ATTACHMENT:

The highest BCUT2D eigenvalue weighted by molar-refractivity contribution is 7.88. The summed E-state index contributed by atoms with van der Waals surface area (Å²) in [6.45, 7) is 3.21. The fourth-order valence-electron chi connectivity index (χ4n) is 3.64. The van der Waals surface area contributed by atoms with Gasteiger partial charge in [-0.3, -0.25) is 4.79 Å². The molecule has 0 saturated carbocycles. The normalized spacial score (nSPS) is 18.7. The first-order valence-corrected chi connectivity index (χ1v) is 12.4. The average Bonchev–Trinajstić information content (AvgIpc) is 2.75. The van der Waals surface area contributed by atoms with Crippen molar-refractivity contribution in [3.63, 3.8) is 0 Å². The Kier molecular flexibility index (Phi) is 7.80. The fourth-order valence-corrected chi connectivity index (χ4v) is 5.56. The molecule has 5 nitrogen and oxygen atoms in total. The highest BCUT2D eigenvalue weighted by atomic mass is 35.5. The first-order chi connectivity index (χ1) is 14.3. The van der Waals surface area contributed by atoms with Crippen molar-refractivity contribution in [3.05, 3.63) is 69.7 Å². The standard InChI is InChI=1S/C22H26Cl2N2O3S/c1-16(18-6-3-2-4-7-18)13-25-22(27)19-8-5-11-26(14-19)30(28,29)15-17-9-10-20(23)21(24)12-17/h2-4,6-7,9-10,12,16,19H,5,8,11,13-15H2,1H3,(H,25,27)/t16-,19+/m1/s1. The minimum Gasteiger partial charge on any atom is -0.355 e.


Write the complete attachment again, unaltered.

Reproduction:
The highest BCUT2D eigenvalue weighted by molar-refractivity contribution is 7.88. The summed E-state index contributed by atoms with van der Waals surface area (Å²) in [6.45, 7) is 3.21. The fourth-order valence-electron chi connectivity index (χ4n) is 3.64. The van der Waals surface area contributed by atoms with Gasteiger partial charge in [-0.3, -0.25) is 4.79 Å². The molecule has 0 saturated carbocycles. The normalized spacial score (nSPS) is 18.7. The first-order valence-corrected chi connectivity index (χ1v) is 12.4. The average Bonchev–Trinajstić information content (AvgIpc) is 2.75. The van der Waals surface area contributed by atoms with Crippen molar-refractivity contribution in [3.63, 3.8) is 0 Å². The Kier molecular flexibility index (Phi) is 7.80. The fourth-order valence-corrected chi connectivity index (χ4v) is 5.56. The molecule has 5 nitrogen and oxygen atoms in total. The highest BCUT2D eigenvalue weighted by atomic mass is 35.5. The first-order chi connectivity index (χ1) is 14.3. The van der Waals surface area contributed by atoms with Crippen molar-refractivity contribution in [3.05, 3.63) is 69.7 Å². The standard InChI is InChI=1S/C22H26Cl2N2O3S/c1-16(18-6-3-2-4-7-18)13-25-22(27)19-8-5-11-26(14-19)30(28,29)15-17-9-10-20(23)21(24)12-17/h2-4,6-7,9-10,12,16,19H,5,8,11,13-15H2,1H3,(H,25,27)/t16-,19+/m1/s1. The minimum Gasteiger partial charge on any atom is -0.355 e.